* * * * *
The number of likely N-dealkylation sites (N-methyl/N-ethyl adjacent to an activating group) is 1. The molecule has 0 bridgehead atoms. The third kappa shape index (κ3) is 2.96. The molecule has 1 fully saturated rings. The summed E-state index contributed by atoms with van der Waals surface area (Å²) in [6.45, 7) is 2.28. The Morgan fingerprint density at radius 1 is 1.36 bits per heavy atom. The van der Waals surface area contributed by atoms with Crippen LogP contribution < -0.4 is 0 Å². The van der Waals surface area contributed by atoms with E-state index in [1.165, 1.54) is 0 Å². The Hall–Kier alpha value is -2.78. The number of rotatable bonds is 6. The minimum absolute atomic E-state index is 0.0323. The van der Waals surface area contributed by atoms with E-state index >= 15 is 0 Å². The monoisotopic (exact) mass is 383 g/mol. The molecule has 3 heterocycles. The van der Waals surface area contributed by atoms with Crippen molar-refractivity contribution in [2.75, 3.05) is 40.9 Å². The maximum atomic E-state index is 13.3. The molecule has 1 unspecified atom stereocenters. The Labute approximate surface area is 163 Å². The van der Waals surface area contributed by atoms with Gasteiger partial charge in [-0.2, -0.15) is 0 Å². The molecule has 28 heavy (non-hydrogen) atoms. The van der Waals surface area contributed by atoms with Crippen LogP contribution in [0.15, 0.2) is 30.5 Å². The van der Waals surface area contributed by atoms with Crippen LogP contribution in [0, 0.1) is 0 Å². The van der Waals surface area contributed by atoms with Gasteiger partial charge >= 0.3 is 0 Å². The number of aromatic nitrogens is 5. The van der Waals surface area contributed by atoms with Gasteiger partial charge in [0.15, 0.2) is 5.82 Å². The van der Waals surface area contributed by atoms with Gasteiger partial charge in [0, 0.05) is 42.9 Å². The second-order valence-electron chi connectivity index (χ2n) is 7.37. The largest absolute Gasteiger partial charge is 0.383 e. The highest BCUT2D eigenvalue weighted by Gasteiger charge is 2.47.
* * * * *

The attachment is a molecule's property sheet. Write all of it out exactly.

The number of likely N-dealkylation sites (N-methyl/N-ethyl adjacent to an activating group) is 1. The molecule has 0 bridgehead atoms. The third kappa shape index (κ3) is 2.96. The molecule has 1 fully saturated rings. The summed E-state index contributed by atoms with van der Waals surface area (Å²) in [6.45, 7) is 2.28. The Morgan fingerprint density at radius 1 is 1.36 bits per heavy atom. The van der Waals surface area contributed by atoms with Crippen LogP contribution < -0.4 is 0 Å². The van der Waals surface area contributed by atoms with E-state index in [1.165, 1.54) is 0 Å². The Hall–Kier alpha value is -2.78. The number of rotatable bonds is 6. The minimum absolute atomic E-state index is 0.0323. The van der Waals surface area contributed by atoms with E-state index >= 15 is 0 Å². The monoisotopic (exact) mass is 383 g/mol. The molecule has 3 heterocycles. The van der Waals surface area contributed by atoms with Crippen molar-refractivity contribution in [2.75, 3.05) is 40.9 Å². The maximum atomic E-state index is 13.3. The molecule has 1 unspecified atom stereocenters. The Labute approximate surface area is 163 Å². The van der Waals surface area contributed by atoms with Gasteiger partial charge in [-0.2, -0.15) is 0 Å². The molecule has 28 heavy (non-hydrogen) atoms. The van der Waals surface area contributed by atoms with Crippen LogP contribution in [0.15, 0.2) is 30.5 Å². The van der Waals surface area contributed by atoms with Crippen LogP contribution in [0, 0.1) is 0 Å². The van der Waals surface area contributed by atoms with Gasteiger partial charge >= 0.3 is 0 Å². The number of aromatic nitrogens is 5. The van der Waals surface area contributed by atoms with Gasteiger partial charge in [0.15, 0.2) is 5.82 Å². The van der Waals surface area contributed by atoms with Gasteiger partial charge in [0, 0.05) is 42.9 Å². The second-order valence-electron chi connectivity index (χ2n) is 7.37. The largest absolute Gasteiger partial charge is 0.383 e. The highest BCUT2D eigenvalue weighted by Gasteiger charge is 2.47.